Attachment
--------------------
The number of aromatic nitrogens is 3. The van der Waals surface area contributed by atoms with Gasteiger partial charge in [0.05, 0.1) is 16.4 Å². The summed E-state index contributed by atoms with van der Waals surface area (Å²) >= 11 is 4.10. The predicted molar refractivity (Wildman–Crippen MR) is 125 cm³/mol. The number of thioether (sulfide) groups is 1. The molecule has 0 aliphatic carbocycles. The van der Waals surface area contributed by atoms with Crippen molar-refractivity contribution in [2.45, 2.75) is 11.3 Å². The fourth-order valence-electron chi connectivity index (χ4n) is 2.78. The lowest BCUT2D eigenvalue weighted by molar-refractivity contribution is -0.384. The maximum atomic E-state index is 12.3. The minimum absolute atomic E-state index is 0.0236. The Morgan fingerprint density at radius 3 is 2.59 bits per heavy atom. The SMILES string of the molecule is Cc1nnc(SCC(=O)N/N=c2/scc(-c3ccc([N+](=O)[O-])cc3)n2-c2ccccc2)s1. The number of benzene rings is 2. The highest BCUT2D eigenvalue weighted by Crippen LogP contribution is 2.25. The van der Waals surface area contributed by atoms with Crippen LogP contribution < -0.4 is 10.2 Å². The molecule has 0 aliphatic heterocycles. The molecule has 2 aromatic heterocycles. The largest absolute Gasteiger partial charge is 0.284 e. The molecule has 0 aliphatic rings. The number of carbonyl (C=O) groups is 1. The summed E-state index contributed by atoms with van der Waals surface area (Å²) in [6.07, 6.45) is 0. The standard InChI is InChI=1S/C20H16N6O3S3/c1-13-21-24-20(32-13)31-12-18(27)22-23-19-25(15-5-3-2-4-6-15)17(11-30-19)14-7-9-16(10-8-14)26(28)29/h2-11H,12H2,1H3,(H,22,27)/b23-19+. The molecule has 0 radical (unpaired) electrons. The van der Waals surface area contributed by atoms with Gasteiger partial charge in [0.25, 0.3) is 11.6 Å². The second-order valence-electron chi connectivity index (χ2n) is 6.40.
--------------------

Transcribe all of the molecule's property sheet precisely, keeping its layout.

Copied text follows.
The number of aromatic nitrogens is 3. The van der Waals surface area contributed by atoms with Gasteiger partial charge in [0.05, 0.1) is 16.4 Å². The summed E-state index contributed by atoms with van der Waals surface area (Å²) >= 11 is 4.10. The predicted molar refractivity (Wildman–Crippen MR) is 125 cm³/mol. The number of thioether (sulfide) groups is 1. The molecule has 0 aliphatic carbocycles. The van der Waals surface area contributed by atoms with Crippen molar-refractivity contribution in [2.45, 2.75) is 11.3 Å². The fourth-order valence-electron chi connectivity index (χ4n) is 2.78. The lowest BCUT2D eigenvalue weighted by molar-refractivity contribution is -0.384. The maximum atomic E-state index is 12.3. The minimum absolute atomic E-state index is 0.0236. The Morgan fingerprint density at radius 3 is 2.59 bits per heavy atom. The SMILES string of the molecule is Cc1nnc(SCC(=O)N/N=c2/scc(-c3ccc([N+](=O)[O-])cc3)n2-c2ccccc2)s1. The number of benzene rings is 2. The highest BCUT2D eigenvalue weighted by Crippen LogP contribution is 2.25. The van der Waals surface area contributed by atoms with Crippen LogP contribution < -0.4 is 10.2 Å². The molecule has 0 aliphatic heterocycles. The molecule has 2 aromatic heterocycles. The largest absolute Gasteiger partial charge is 0.284 e. The molecule has 0 aliphatic rings. The number of carbonyl (C=O) groups is 1. The summed E-state index contributed by atoms with van der Waals surface area (Å²) in [6.07, 6.45) is 0. The standard InChI is InChI=1S/C20H16N6O3S3/c1-13-21-24-20(32-13)31-12-18(27)22-23-19-25(15-5-3-2-4-6-15)17(11-30-19)14-7-9-16(10-8-14)26(28)29/h2-11H,12H2,1H3,(H,22,27)/b23-19+. The molecule has 0 radical (unpaired) electrons. The van der Waals surface area contributed by atoms with Gasteiger partial charge in [0.25, 0.3) is 11.6 Å². The second-order valence-electron chi connectivity index (χ2n) is 6.40.